To an unusual degree Puerto Ricans shared the values of family, community and padronismo. In addition, El Barrio (as East Harlem came to be known by its Spanish-speaking residents) had a significant history of left-wing radicalism. For example, it was the only community in which the ALP constituted the majority party. Meyer writes that “El Barrio and Marcantonio constitute an almost perfect marriage of constituency and political leader.”

Meyer’s book debunks the notion of a negative cultural determinism that depicts the inhabitants of Italian American communities as racist goons. Throughout his tenure in office, Marcantonio joined the interests and historical fates of the African American, Puerto Rican and Italian American people. He referred to them, “as our sons of Garibaldi, {Eugenio Maria} De Hostos, and Frederick Douglas.”

He did this legislatively by supporting a bill to abolish a poll tax that discriminated against all three groups. In 1942 he introduced the first bill to permanently ban discrimination in employment. During World War II he attached “Harlem Riders” to bills for the appropriations of armaments in order to ensure fair hiring practices in the defense industry.

He engaged in well-publicized battles with racists like Mississippi Senator Theodore Bilbo, who said he would fight against Marcantonio’s anti-discrimination legislation to prevent whites from being “contaminated by Negro blood.”

With regard to Marcantonio’s outlook on civil rights, Meyer quotes from a House speech: “The Negro people have waited too long and have suffered too much under Jim Crow to wait for the success of gradualistic solutions.”

As the Italian population of East Harlem declined, the Puerto Rican population grew. The voters of El Barrio became an essential component of Marcantonio’s electoral successes.

From 1936 to 1950, Marcantonio was the most prominent advocate of Puerto Rican rights in Congress. He played a more important legislative role than Puerto Rico’s resident commissioners in the House, since they were barred from voting. In fact Marcantonio served two constituencies in the House: his congressional district and Puerto Rico itself.

Meyer catalogues a long list of initiatives Marcantonio took in behalf of Puerto Rico. In 1936 he introduced a bill for Puerto Rican independence and a declaration of U.S. responsibility for the disastrous state of the island’s economy. In 1939 he won the inclusion of Puerto Rico in the extension of the Social Security Act.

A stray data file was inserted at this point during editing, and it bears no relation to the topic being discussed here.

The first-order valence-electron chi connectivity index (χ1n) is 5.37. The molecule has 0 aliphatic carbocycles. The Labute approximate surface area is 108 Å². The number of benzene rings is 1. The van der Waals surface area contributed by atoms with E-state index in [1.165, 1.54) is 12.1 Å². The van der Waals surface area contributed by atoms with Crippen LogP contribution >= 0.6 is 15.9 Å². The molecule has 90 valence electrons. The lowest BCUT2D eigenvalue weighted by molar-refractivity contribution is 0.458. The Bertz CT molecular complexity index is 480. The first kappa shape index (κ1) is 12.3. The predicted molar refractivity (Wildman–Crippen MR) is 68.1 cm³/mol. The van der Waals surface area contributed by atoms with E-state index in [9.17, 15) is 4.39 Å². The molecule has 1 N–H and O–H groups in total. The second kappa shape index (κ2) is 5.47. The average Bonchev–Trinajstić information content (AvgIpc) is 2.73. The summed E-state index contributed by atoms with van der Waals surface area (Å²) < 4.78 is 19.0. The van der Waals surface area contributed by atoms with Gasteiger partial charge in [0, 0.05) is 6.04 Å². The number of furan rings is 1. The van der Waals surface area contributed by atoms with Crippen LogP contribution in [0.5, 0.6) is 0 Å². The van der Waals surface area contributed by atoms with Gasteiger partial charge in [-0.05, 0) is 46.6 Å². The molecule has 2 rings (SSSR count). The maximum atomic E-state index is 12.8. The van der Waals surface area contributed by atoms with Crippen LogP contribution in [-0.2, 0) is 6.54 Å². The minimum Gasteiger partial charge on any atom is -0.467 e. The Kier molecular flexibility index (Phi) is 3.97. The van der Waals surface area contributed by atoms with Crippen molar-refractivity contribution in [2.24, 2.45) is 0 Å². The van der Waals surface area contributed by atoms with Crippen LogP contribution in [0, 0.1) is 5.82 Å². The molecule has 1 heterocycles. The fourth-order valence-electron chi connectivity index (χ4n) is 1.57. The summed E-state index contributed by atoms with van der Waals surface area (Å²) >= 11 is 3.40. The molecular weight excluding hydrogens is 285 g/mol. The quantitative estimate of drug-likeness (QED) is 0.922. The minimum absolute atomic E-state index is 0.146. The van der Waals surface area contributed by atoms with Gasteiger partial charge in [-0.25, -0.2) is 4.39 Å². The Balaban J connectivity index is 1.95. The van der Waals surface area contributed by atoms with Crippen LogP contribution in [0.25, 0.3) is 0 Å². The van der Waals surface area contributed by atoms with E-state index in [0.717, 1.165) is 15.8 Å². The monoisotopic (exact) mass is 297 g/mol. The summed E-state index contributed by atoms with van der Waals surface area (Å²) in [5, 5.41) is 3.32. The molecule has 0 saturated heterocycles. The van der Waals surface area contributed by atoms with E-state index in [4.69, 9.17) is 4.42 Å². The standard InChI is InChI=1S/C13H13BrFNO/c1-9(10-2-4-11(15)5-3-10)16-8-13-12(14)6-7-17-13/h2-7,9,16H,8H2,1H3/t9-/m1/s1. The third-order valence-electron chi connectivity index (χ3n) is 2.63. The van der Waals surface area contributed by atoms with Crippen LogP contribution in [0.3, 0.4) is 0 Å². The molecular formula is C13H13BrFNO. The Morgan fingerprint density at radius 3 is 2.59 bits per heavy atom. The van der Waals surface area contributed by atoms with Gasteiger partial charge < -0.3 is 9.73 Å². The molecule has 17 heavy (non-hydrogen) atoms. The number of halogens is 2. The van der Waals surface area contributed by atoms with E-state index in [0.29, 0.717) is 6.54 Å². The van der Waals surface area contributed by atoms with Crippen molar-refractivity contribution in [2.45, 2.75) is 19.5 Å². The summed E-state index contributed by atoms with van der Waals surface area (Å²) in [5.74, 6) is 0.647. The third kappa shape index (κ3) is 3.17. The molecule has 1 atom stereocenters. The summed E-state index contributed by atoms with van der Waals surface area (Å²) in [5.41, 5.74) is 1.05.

The Congressman was also instrumental in blocking the 1943 Cole amendment that would have cost the Puerto Rican treasury $70 million in rum revenues. He also got the U.S. government to buy large quantities of Puerto Rican coffee after World War II and, in 1946, to restore Spanish as the language of instruction in Puerto Rican public schools.

Marcantonio also combatted racism in his own community. In 1938, in the midst of the congressional campaign, a series of violent confrontations broke out between Italian American and Puerto Rican youths. The two communities quickly became armed camps. Marcantonio was a key figure in defusing the situation, chairing unity meetings that attracted 2,000 residents.

Meyer quotes a woman from Italian Harlem who recalled that “Marcantonio got out of his sick bed and spoke everywhere. He was most forceful in condemning violence on the part of Italians, reminding them constantly that they, too, had once been the butt of violence, segregation, and discrimination, and it was particularly shameful for them to indulge in such tactics against others.”

In September 1945, a fight broke out in Benjamin Franklin High School between black and white students at a time of far more serious disturbances in Chicago and elsewhere. Marcantonio personally contacted Mayor La Guardia, arranged for Frank Sinatra to appear at the school and organized an integrated contingent of Franklin students to march in the Columbus Day parade.

He also sent a letter to the residents of Italian Harlem that Meyer quotes: “The same people that hate us…who discriminate against us, also hate the Negro people, the Jews, the Catholics, the foreign born…And those that would divide us include, unfortunately, traitors among our own people.”

After the racial killing in Bensonhurst, the major New York papers unleashed a fusillade of stereotypes and insults at Italian American communities. The working class residents of those neighborhoods were branded low-intellect, Mafiosi, greasers and “Guidos.” It was reminiscent of Marcantonio’s day, when Italians were called “congenitally recalcitrant” by The New York Times and his followers labeled “the scum of the slum” by the Daily Mirror.

Gerald Meyer’s stirring biography serves to remind us that the core of Marcantonio’s success was his ability to build a coalition of diverse ethnic and political viewpoints.

Vito Marcantonio: Radical Politician, 1901-54, ends on a sad note, as Meyer points out the historical neglect that has befallen “the most important left-wing politician in the history of the United States.” I hope this book will go a long way towards changing this state of affairs. I hope, in particular, that it reaches a significant progressive and Italian-American audience.